Christ and the Church Revealed and Typified in the Psalms, by Witness Lee

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But after this clear word, there are Psalms 3, 4, 5, 6 and 7. What about these Psalms? Are they good or bad? It is rather difficult to say. They are a mixture—some parts are good, and some parts are poor. By reading these five Psalms—3, 4, 5, 6 and 7—you may obtain their main concept: the saints, based upon their concept of the law and trusting in God’s righteousness, ask God to judge their adversaries on the earth. Is this good or not? I feel that if we have all become clear concerning Psalm 2, we do not need these five Psalms. Immediately after Psalm 2, we may sing, “Victory, victory, hallelujah!” There is no need for us to plead with God, “O God, you are so righteous; O God, how many enemies I have on this earth! O God, you must do something for me!” This is Psalms 3 through 7. After the decisive and glorious declaration of Psalm 2, certainly such pitiful pleas are not necessary. But we are guilty of the same thing. Sometimes after we hear a message which is strong and clear, we still persist in crying, “O Lord, O Lord, how terrible is the enemy; he is after me day and night; O Lord, help me!” This is the story of these five Psalms. Following Psalm 2, a poor situation still prevails among the seeking saints.

But listen, even in this low level, in this poor situation, the saints still realize that there is something in the house of God, that God has heard their cry and answered their prayer from the hill of His holiness. What is the hill of His holiness? It is the very place of God’s house. Sometimes, although we may be begging God to be merciful to us in this matter and in that, yet we realize at the same time how good it is to be in the local church. We still enjoy the house of God, the local church. So the saints said, “I cry unto the Lord with my voice, and he answereth me out of the hill of his holiness” (Psa. 3:4). And again, “But as for me, I will enter thy house in the abundance of thy lovingkindness: and in thy fear will I worship toward thy holy temple” (Psa. 5:7). They were not so clear, but still they enjoyed the house of God.

Therefore, Psalms 3 to 7 are not too bad, but still they are not so good. When we go on from Book I of the Psalms to Book II, we will see the improvement. Then from Book II to Book III, we will see still more improvement. From Book III to Book IV there is even further improvement. And from Book IV to Book V, the situation among the saints is improved to the uttermost. When we reach the last book of the Psalms, the begging is over. There is only praising—hallelujah, hallelujah! Do not be offended by my remarks concerning the opening Psalms. Be patient and read till the end of the book—you will see the issue. I beg you, please hold your judgment until the end.

After Psalm 2 we still have these five, we may say, mixed Psalms—not so clear, not so good, yet still containing something of the enjoyment of God’s house.


Praise the Lord that after Psalms 3 to 7 we come to Psalm 8! “O Lord our Lord, how excellent is thy name in all the earth!” What a difference is this! “Out of the mouth of babes and sucklings (not the giants, but the babes, the sucklings, the little ones) hast thou established praise.” No begging, no prayer, no supplication, just praise. The little ones, the sucklings, can praise, and this praise silences the enemy. In all the foregoing Psalms we read, “O God, O God, many are they that rise up against me! My enemies, my enemies, O Lord, O God!” But when we come to Psalm 8, it is marvelous! The praises out of the babes, out of the sucklings, shut the enemy’s mouth. There is no need for us to beg; there is no need for us to cry and to ask; we only need to praise. Our praises will silence the enemy. Do not say, “Oh, oh, how many enemies there are!” Don’t be so foolish. To do so is just as foolish as remaining in a dark room when you have electricity in an electrical light. You would not say, “O God, how dark is this place! O God, be merciful to me, I am in darkness!” You would simply switch on the light! God is in you. Don’t you have Him? Don’t cry, don’t beg, don’t be so pitiful. Shout hallelujah and turn on the “electricity”! To cry and to beg is Psalms 3, 4, 5, 6 and 7. To shout hallelujah and turn on the Lord is Psalm 8. “O Lord our Lord, how excellent is thy name in all the earth! Out of the mouth of babes and sucklings hast thou established praise…that thou mightest still the enemy.” Hallelujah!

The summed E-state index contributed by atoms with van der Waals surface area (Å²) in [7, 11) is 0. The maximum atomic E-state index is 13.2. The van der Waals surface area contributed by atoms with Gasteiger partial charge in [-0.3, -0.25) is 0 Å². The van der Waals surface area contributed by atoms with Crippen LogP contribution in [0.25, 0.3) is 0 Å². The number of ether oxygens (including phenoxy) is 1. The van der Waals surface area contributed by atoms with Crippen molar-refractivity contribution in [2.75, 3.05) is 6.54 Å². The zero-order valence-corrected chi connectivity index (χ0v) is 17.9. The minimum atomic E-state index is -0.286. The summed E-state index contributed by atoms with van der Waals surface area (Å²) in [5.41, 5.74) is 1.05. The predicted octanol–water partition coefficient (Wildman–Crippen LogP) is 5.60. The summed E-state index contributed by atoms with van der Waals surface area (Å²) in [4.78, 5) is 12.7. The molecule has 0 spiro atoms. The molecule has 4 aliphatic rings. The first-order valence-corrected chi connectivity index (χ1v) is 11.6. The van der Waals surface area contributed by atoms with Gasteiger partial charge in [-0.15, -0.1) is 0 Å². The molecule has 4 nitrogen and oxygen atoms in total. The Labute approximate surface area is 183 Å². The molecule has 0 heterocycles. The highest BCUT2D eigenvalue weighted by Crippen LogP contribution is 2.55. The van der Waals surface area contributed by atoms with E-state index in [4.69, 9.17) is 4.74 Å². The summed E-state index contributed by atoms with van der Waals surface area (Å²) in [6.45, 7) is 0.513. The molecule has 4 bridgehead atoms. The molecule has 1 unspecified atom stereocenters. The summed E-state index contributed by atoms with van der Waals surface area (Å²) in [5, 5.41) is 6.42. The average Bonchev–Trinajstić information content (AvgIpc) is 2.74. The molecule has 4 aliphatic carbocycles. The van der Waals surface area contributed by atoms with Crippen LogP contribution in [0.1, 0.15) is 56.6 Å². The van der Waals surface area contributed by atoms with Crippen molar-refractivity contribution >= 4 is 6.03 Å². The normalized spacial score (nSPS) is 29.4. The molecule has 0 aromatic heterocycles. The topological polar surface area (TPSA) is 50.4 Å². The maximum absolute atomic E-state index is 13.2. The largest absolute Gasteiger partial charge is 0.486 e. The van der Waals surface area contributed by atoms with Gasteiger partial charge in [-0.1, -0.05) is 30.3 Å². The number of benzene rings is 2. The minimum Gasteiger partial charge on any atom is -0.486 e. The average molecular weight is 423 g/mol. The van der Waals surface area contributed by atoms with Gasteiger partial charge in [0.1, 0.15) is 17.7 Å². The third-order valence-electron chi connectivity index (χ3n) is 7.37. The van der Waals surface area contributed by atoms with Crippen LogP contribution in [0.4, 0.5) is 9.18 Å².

But you must realize that this praise is related to Christ. If there is no electricity in the room, regardless of how much you shout hallelujah, regardless of how much time you spend flicking the switch, it will not work; the room will still be dark, still void of light. Your hallelujahs are based on the electricity; our praises are based upon Christ. If there were no Christ in the universe, we would really have cause to weep. We could not praise, and even if we did, it would not work. But, praise the Lord, we do have Christ! Hallelujah, we do have Christ! And what a Christ! The Christ in this Psalm is unspeakable and full of glory. In Psalm 8 we have the incarnation of Christ, the ascension of Christ, the enthronement of Christ, the Lordship, the Headship, and the Kingdom of Christ. In addition to all this, we also have the Body of Christ! Since Christ is such a Christ, we really need to praise. Because Christ is such a Christ, our praise really works!

(Christ and the Church Revealed and Typified in the Psalms, Chapter 2, by Witness Lee)